PurelyFunctional.tv Newsletter 317: When you see a job, apply
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Clojure Tip 💡
If you're looking for a job, apply to many!
I've helped several people find jobs in Clojure. And I've fielded many questions about the number of jobs. The number one thing that people stumble on is so simple, I often feel like it's insulting to say it. So, please, you probably don't need this advice, but many others do. So here it goes:
Apply to the jobs.
While there might be fewer jobs, there are also fewer applicants. The #1 complaint of companies is that they can't find enough applicants! If the applicants think there are not enough jobs, and the jobs think there aren't enough applicants, something isn't right!
Here's how my conversations go:
Them: There aren't enough Clojure jobs.
Me: How many did you find?
Them: About 20.
Me: How many did you apply for?
Well, it's just a defeatist attitude. Even if there were 200 jobs, or 2,000 jobs, you might think that's not a lot.
Here's my tip: make a commitment to apply by the end of the week. Spruce up your resume, but even if you don't get a chance, apply to the job! Set aside about an hour per application. Get yourself out there. Get some feedback on your resume and applications.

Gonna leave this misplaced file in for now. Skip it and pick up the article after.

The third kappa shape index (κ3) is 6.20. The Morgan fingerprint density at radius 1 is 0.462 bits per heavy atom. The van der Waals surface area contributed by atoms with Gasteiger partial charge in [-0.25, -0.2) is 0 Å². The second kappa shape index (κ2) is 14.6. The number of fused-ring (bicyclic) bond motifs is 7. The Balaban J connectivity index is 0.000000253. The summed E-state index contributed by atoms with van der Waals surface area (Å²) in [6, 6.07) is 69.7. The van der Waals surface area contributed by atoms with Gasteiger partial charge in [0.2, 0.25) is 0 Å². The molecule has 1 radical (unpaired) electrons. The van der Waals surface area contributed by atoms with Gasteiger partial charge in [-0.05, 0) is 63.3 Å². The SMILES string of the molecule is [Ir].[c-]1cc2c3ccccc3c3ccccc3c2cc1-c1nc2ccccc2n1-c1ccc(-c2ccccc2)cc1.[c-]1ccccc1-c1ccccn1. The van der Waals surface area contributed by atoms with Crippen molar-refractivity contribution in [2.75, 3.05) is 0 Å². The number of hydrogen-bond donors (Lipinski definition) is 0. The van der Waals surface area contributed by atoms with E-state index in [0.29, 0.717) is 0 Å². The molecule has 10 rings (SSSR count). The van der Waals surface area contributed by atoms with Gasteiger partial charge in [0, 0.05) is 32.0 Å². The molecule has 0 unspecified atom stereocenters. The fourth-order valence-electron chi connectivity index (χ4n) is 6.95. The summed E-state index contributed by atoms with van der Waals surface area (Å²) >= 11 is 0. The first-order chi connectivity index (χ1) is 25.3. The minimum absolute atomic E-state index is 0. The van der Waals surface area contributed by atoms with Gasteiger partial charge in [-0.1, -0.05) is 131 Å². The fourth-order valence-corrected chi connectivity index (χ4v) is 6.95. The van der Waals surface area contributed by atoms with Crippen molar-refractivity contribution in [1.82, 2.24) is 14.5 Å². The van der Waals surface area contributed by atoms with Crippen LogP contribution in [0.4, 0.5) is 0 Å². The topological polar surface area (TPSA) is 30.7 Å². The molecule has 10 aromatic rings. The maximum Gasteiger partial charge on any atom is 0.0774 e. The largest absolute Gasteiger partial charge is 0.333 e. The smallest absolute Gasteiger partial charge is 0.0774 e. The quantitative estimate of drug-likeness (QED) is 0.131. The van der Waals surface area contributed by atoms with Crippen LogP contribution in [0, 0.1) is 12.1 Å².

If you're looking for Clojure job listings, I've made a big list of places to look for Clojure jobs. Companies are looking. And there are more companies than ever.
Brain skills 😎
Learning by making is one of the most effective ways to make skills real. All the theory in the world won't add up to one great piece of practice. Get some real world practice with a small project. And please keep it small! The last thing you want is some big, unapproachable project weighing you down.
If you'd like some ideas for side projects, check out this article.
Clojure Puzzle 🤔
Last week's puzzle
I'm actually away on vacation this week, so I can't share the answers from last week. Consequently, I'm still accepting responses if you're interested. Check it out. I'll share the responses next week.
This week's puzzle
Run-length encode a sequence
Run-length encoding is a way to represent a sequence in a more compact
form. Instead of saying
:p, you say "3
:ps". Write a
function that takes a sequence and returns that sequence with run-length
(rle [:a :a :a :b :c :d :d :d :d]) ;=> ([3 :a] [1 :b] [1 :c] [4 :d])
Then, write a function to decode the run-length representation.
(rld '([3 :a] [1 :b] [1 :c] [4 :d])) ;=> (:a :a :a :b :c :d :d :d :d)
That's two functions: one to encode, and one to decode. Bonus points for laziness, concision, and efficiency.
As usual, please send me your implementations. I'll share them all in next week's issue. If you send me one, but you don't want me to share it publicly, please let me know.
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